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City of Revelstoke denies freedom of information request on developer lawsuit

Lady Justice depicted in stained glass at the Revelstoke Courthouse.  - Aaron Orlando/ Revelstoke Times Review
Lady Justice depicted in stained glass at the Revelstoke Courthouse.
— image credit: Aaron Orlando/ Revelstoke Times Review

How much did the City of Revelstoke pay a property developer to settle a land development agreement gone sour? Was it the full $14 million plaintiff Selkirk Land and Cattle Corporation (SLCC) lawyers asked for when they filed their lawsuit against the city in 2011? And what were the terms of the settlement?

As the Times Review reported in June of 2013, the City of Revelstoke opted to settle the lawsuit out of court, issuing a blanket “no comment” on the details of the settlement. The proponent confirmed in June that a non-disclosure agreement was part of the settlement.

But what about taxpayers’ and residents’ interest? Do they have a right to know how much they are paying for the zip-lips deal? Aside from the cost of the actual settlement, City of Revelstoke liability insurance costs are going up by just over $10,000 next year, attributable to several lawsuits against the City of Revelstoke.

The lawsuit stems from a development deal gone wrong on a 106-acre parcel of land near Revelstoke Mountain Resort the SLCC planned to develop into a subdivision. In short, the developer allowed the city onto the property to build a water reservoir and roadways, but the SLCC said the city didn’t live up to their end of the bargain and damaged its property. The statement of claim listed many issues this alleged damage created, although city lawyers countered many of the claims in defence documents filed with the court.

The Times Review is no closer to finding the accurate answer after the City of Revelstoke, on Nov. 6, issued a blanket denial to our request for information filed with the city under the provincial Freedom of Information and Protection of Privacy Act (FOIPPA).

After our direct requests for information on the settlement was denied by the City of Revelstoke, the Times Review filed an FOI request on July 11, 2013. In the spirit of co-operation, we responded to a request from the City of Revelstoke and filed an amended request on Aug. 6 that would narrow the scope of paperwork city staff would need to process. We also had direct conversations with the city on the issue.

On Sept. 3, the City of Revelstoke sent a letter stating the request would cost $1,234 for locating, producing and shipping the records requested. The city agreed to waive the fee because the Times Review made the request in the public interest.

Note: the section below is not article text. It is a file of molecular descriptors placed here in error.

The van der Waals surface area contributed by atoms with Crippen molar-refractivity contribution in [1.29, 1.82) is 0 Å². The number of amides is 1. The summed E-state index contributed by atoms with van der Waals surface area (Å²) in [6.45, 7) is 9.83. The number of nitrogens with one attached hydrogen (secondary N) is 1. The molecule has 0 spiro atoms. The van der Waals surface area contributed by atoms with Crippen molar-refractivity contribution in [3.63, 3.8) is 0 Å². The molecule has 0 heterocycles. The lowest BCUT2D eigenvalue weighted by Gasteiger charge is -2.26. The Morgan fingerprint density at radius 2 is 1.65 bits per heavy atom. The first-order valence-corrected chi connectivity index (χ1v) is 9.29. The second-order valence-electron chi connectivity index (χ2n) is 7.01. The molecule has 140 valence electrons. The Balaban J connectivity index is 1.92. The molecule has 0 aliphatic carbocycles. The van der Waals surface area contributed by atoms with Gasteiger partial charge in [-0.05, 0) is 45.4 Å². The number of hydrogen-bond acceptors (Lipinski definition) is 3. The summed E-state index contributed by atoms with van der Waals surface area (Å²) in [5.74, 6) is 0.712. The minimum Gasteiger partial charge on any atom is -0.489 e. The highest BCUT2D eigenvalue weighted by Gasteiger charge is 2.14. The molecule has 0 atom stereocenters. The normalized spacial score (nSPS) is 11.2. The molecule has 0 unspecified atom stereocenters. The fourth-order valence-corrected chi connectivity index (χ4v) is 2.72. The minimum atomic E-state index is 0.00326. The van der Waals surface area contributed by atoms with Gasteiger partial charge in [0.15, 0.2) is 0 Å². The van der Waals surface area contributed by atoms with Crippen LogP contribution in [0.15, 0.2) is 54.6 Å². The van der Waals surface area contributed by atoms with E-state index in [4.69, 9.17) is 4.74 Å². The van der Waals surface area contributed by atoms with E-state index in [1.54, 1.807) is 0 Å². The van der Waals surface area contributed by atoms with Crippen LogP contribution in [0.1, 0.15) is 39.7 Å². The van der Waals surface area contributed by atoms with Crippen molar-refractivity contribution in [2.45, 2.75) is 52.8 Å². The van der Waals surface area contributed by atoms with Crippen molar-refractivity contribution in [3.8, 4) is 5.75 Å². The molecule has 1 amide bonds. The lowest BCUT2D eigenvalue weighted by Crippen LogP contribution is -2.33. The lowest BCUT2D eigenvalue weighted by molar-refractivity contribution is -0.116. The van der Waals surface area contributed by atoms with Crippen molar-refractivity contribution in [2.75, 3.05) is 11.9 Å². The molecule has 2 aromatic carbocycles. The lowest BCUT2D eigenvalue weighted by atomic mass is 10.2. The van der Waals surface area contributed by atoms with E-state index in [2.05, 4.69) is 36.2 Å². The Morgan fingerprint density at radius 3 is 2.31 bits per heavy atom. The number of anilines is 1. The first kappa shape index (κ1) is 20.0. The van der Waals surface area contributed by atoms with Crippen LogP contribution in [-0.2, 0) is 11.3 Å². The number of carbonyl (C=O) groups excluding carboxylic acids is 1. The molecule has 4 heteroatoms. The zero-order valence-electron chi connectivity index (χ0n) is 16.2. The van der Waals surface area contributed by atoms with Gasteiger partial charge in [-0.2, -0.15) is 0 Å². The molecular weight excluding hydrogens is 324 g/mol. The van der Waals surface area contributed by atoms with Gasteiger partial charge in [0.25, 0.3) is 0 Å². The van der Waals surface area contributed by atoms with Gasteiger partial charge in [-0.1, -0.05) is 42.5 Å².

“As the number of requests involved are significant and there is limited staff time available to deal with a task of this magnitude, please be prepared for a delay while we attempt to cope with your request,” wrote city Director of Finance Graham Inglis in the Sept. 3 letter.

Then, unexpectedly, on Nov. 6 the city responded with a letter saying they were “unable to release any of the documents you have requested.”

The city cited two sections of FOIPPA legislation  related to “legal advice” and “disclosure harmful to the financial or economic interests” of the city.

In a Nov. 20 request, the Times Review again asked the city to reconsider, noting the FOIPPA legislation pertains to information, not documents, and the city had the option to redact and sever information – traditionally known as ‘blacking out’ sections with a Jiffy marker. Our appeal was again denied by the city.

On Dec. 4 the Times Review filed a request for review with the Office of the Information & Privacy Commissioner of B.C. A staff person at that office said it could be weeks or months before the request is reviewed, and likely months more before any decision is forthcoming.

When asked for comment for this story updating  readers on the status of the FOI request, city Chief Administrative Officer Tim Palmer said releasing information wouldn’t be “appropriate:”

“In the end, what’s been provided to you is what’s been deemed appropriate and within the limits of what is appropriate on that file,” Palmer said.

 

 

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